• A heart arrhythmia is a problem with the rate or rhythm of the heartbeat. During an arrhythmia, the heart can beat too fast, too slow, or with an irregular rhythm.
  • Most arrhythmias are harmless, but some can be serious or even life threatening. When the heart rate is too fast, too slow, or irregular, the heart may not be able to pump enough blood to the body.
  • The four main types of arrhythmia are premature (extra) beats, supraventricular arrhythmias, ventricular arrhythmias, and bradyarrhythmias.
  • An arrhythmia can occur if the electrical signals that control the heartbeat are delayed or blocked, or if the heart produces extra electrical signals. Other causes of arrhythmia include smoking, heavy alcohol use, use of certain drugs and medicines, too much caffeine or nicotine, strong emotional stress or anger, and underlying medical conditions. Sometimes the cause of an arrhythmia cannot be found.
  • Most arrhythmias cause no signs or symptoms. When signs and symptoms are present, the most common ones are heart palpitations, a slow heartbeat, an irregular heartbeat, and feeling pauses between heartbeats.
  • Common arrhythmia treatments include medicines, medical procedures, and surgery. Treatment is needed when an arrhythmia causes serious symptoms, such as dizziness, chest pain, or fainting.
  • Because many arrhythmias are caused by underlying heart disease, it's important to keep your heart healthy. Follow a healthy diet, get physical activity regularly, quit smoking, maintain a healthy weight, and keep your blood cholesterol and blood pressure at healthy levels. Try to manage stress and anger.

What Causes an Arrhythmia?

Each heart beat is triggered by an electrical signal that begins in a group of cells called the sinus node or sinoatrial (SA) node. From the SA node, the electrical signal travels through special pathways in the right and left atria. The electrical signal then moves down to a group of cells called the atrioventricular (AV) node. The electrical signal then leaves the AV node and travels along a pathway called the bundle of His. This pathway divides into a right bundle branch and a left bundle branch.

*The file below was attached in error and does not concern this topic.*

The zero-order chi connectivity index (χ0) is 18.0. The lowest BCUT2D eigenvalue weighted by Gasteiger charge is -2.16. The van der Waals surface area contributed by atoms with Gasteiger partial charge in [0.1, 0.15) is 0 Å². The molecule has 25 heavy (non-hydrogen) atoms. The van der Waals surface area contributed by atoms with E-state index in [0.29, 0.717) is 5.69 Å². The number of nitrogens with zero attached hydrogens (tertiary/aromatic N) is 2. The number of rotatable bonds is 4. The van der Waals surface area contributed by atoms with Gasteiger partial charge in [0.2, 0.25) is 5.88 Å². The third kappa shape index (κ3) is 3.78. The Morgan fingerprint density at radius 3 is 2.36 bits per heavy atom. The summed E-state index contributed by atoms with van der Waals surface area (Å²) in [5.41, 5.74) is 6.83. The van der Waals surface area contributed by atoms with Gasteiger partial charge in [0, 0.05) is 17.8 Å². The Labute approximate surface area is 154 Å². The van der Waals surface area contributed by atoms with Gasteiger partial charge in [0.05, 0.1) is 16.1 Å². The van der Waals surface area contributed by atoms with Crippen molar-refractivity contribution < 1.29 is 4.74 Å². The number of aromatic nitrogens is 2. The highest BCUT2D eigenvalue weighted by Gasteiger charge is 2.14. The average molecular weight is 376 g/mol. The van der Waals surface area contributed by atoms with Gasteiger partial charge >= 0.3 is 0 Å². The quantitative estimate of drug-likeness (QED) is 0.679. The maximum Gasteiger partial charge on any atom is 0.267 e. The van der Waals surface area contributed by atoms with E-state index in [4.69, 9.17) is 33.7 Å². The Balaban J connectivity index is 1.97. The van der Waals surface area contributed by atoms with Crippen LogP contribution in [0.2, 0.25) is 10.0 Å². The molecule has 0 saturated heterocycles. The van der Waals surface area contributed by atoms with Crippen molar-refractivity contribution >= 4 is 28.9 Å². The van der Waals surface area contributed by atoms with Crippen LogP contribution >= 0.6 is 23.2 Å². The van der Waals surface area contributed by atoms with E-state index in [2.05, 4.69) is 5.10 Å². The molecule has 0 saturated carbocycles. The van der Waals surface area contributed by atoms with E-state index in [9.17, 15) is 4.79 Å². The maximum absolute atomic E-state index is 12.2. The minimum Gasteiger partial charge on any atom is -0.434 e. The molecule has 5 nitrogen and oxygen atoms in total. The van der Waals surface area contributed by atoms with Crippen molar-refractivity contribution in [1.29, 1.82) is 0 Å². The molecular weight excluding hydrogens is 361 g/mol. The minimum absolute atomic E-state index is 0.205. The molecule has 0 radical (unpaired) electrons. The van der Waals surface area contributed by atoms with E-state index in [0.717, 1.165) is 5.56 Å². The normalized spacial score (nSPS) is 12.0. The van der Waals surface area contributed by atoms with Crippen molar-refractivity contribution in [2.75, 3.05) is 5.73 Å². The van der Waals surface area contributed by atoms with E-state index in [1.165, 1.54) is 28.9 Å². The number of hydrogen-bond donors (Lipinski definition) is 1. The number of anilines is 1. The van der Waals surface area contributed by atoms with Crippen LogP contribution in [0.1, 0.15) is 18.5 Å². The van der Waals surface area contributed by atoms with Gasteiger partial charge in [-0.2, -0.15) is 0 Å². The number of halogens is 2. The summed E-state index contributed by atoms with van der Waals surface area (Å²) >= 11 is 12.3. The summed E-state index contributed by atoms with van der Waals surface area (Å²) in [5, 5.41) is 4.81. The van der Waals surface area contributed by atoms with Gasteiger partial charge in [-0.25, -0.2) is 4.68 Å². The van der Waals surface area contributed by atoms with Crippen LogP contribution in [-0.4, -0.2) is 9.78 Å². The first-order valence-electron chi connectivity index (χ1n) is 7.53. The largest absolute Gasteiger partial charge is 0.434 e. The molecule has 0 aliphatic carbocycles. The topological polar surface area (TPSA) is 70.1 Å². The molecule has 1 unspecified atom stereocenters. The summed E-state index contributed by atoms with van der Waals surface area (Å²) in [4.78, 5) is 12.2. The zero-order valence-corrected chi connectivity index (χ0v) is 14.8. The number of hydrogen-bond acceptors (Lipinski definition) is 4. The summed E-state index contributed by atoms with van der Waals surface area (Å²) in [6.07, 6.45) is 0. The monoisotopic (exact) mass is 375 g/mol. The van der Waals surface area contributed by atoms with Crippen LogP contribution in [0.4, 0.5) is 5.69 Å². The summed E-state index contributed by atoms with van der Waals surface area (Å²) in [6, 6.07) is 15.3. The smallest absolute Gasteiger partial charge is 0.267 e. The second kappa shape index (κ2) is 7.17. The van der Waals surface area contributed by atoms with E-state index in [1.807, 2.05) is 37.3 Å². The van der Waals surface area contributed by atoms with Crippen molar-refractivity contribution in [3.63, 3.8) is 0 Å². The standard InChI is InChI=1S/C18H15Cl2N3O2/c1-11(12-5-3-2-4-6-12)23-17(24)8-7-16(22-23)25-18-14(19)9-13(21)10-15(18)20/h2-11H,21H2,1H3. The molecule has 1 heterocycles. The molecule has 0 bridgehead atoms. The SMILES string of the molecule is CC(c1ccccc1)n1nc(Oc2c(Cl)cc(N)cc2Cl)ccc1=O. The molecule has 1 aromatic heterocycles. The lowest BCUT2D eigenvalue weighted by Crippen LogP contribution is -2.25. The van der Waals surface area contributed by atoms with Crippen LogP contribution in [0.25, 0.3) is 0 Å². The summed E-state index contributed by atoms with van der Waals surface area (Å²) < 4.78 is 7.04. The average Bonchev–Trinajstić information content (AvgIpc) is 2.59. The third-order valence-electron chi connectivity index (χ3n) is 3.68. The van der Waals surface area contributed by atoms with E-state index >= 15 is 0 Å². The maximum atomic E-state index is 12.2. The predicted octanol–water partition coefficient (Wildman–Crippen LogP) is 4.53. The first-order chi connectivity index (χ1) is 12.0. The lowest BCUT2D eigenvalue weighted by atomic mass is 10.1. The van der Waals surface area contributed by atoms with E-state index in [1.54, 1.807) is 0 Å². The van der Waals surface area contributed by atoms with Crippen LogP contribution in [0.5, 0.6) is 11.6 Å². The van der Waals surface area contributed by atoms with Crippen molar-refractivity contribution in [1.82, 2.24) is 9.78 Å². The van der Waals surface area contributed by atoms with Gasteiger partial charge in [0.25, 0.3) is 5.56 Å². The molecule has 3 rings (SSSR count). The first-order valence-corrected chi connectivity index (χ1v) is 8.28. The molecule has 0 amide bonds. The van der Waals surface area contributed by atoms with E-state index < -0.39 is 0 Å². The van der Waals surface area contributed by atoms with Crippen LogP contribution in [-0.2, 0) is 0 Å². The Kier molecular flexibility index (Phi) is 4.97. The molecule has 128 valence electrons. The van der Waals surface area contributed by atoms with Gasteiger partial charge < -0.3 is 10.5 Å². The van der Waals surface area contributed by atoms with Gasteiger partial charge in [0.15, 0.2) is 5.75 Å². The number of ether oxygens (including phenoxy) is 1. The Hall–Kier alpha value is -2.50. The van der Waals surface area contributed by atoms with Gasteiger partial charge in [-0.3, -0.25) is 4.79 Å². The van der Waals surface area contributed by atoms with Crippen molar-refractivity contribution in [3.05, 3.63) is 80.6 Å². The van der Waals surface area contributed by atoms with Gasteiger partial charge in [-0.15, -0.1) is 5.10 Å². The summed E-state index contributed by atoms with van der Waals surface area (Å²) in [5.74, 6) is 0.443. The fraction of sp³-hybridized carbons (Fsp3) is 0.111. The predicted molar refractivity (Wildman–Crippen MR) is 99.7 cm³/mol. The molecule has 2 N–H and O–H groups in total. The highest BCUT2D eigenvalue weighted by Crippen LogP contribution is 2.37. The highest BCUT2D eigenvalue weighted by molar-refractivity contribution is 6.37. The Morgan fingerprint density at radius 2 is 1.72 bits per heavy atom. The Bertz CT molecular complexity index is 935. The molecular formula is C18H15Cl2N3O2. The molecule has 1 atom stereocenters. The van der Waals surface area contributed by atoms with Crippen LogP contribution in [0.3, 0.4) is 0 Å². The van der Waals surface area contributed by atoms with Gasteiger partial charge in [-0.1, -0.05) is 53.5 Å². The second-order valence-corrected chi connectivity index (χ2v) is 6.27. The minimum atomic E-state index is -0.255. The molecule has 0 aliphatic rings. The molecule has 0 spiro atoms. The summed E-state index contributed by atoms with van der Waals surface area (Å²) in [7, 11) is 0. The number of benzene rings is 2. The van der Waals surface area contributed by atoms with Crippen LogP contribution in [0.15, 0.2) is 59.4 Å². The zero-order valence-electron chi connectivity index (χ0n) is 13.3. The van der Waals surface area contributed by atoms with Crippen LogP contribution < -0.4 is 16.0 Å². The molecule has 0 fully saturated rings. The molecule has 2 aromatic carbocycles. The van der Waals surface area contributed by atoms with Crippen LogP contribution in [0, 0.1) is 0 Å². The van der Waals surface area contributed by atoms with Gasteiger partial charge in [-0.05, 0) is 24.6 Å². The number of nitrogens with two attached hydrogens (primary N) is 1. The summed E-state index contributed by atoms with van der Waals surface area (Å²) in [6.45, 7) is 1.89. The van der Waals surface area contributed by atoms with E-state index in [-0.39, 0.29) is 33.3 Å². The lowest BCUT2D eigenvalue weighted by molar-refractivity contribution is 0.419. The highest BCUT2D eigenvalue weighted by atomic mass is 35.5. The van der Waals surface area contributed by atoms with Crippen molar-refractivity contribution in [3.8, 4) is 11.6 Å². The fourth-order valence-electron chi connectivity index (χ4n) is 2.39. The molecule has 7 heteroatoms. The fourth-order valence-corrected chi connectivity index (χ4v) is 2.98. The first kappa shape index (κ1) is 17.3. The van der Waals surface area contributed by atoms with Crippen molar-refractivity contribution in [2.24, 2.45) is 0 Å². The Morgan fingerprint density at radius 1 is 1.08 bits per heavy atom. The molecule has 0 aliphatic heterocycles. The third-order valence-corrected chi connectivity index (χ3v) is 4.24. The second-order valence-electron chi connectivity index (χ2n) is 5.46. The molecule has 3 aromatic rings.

The ventricles then relax, and the heartbeat process starts all over again in the SA node.

A problem with any part of this process can cause an arrhythmia. For example, in atrial fibrillation, a common type of arrhythmia, electrical signals travel through the atria in a fast and disorganized way. This causes the atria to quiver instead of contract.

Who Is At Risk for an Arrhythmia?

Arrhythmias are more common in people who have diseases or conditions that weaken the heart, such as:

  • Heart attack
  • Heart failure or cardiomyopathy
  • Heart valve disorders
  • Congenital heart defects
  • Heart tissue that's too thick or stiff or that hasn't formed normally

Other conditions also can increase the risk for arrhythmias, such as:

  • High blood pressure
  • Infections that damage the heart muscle or the sac around the heart
  • Diabetes, which increases the risk of high blood pressure and coronary heart disease
  • Sleep apnea (when breathing becomes shallow or stops during sleep), which can stress the heart because the heart doesn't get enough oxygen
  • An overactive or underactive thyroid gland (too much or too little thyroid hormone in the body)

Also, several other risk factors can increase risk for arrhythmias. Examples include heart surgery, certain drugs (such as cocaine or amphetamines), or an imbalance of chemicals or other substances (such as potassium) in the bloodstream.

Reference: The National Heart, Blood, and Lung Institute.

Last updated April 16, 2017

This information is for general educational uses only. It may not apply to you and your personal medical needs. This information should not be used in place of a visit, call, consultation with or the advice of your physician or health care professional.

Communicate promptly with your physician or other health care professional with any health-related questions or concerns.

Be sure to follow specific instructions given to you by your physician or health care professional.

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